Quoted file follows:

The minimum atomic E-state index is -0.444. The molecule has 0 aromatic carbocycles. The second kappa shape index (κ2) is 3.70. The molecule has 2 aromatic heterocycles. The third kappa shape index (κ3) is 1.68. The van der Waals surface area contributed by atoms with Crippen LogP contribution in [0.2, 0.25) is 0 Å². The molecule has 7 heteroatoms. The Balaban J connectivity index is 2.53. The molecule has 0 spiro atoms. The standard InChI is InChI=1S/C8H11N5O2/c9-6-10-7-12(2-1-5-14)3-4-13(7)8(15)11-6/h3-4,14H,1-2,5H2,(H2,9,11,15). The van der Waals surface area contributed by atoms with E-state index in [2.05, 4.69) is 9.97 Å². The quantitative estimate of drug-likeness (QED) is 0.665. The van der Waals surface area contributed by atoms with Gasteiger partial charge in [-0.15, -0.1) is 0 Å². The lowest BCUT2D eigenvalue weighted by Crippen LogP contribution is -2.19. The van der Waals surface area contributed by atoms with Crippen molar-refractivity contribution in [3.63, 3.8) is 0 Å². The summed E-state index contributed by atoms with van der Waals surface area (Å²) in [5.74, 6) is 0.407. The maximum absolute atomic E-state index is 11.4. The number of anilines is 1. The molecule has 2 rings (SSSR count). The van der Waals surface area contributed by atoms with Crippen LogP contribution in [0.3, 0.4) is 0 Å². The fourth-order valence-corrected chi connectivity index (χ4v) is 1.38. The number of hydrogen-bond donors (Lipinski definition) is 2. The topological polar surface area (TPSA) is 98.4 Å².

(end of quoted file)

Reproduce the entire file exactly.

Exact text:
The minimum atomic E-state index is -0.444. The molecule has 0 aromatic carbocycles. The second kappa shape index (κ2) is 3.70. The molecule has 2 aromatic heterocycles. The third kappa shape index (κ3) is 1.68. The van der Waals surface area contributed by atoms with Crippen LogP contribution in [0.2, 0.25) is 0 Å². The molecule has 7 heteroatoms. The Balaban J connectivity index is 2.53. The molecule has 0 spiro atoms. The standard InChI is InChI=1S/C8H11N5O2/c9-6-10-7-12(2-1-5-14)3-4-13(7)8(15)11-6/h3-4,14H,1-2,5H2,(H2,9,11,15). The van der Waals surface area contributed by atoms with E-state index in [2.05, 4.69) is 9.97 Å². The quantitative estimate of drug-likeness (QED) is 0.665. The van der Waals surface area contributed by atoms with Gasteiger partial charge in [-0.15, -0.1) is 0 Å². The lowest BCUT2D eigenvalue weighted by Crippen LogP contribution is -2.19. The van der Waals surface area contributed by atoms with Crippen molar-refractivity contribution in [3.63, 3.8) is 0 Å². The summed E-state index contributed by atoms with van der Waals surface area (Å²) in [5.74, 6) is 0.407. The maximum absolute atomic E-state index is 11.4. The number of anilines is 1. The molecule has 2 rings (SSSR count). The van der Waals surface area contributed by atoms with Crippen LogP contribution in [0.3, 0.4) is 0 Å². The fourth-order valence-corrected chi connectivity index (χ4v) is 1.38. The number of hydrogen-bond donors (Lipinski definition) is 2. The topological polar surface area (TPSA) is 98.4 Å².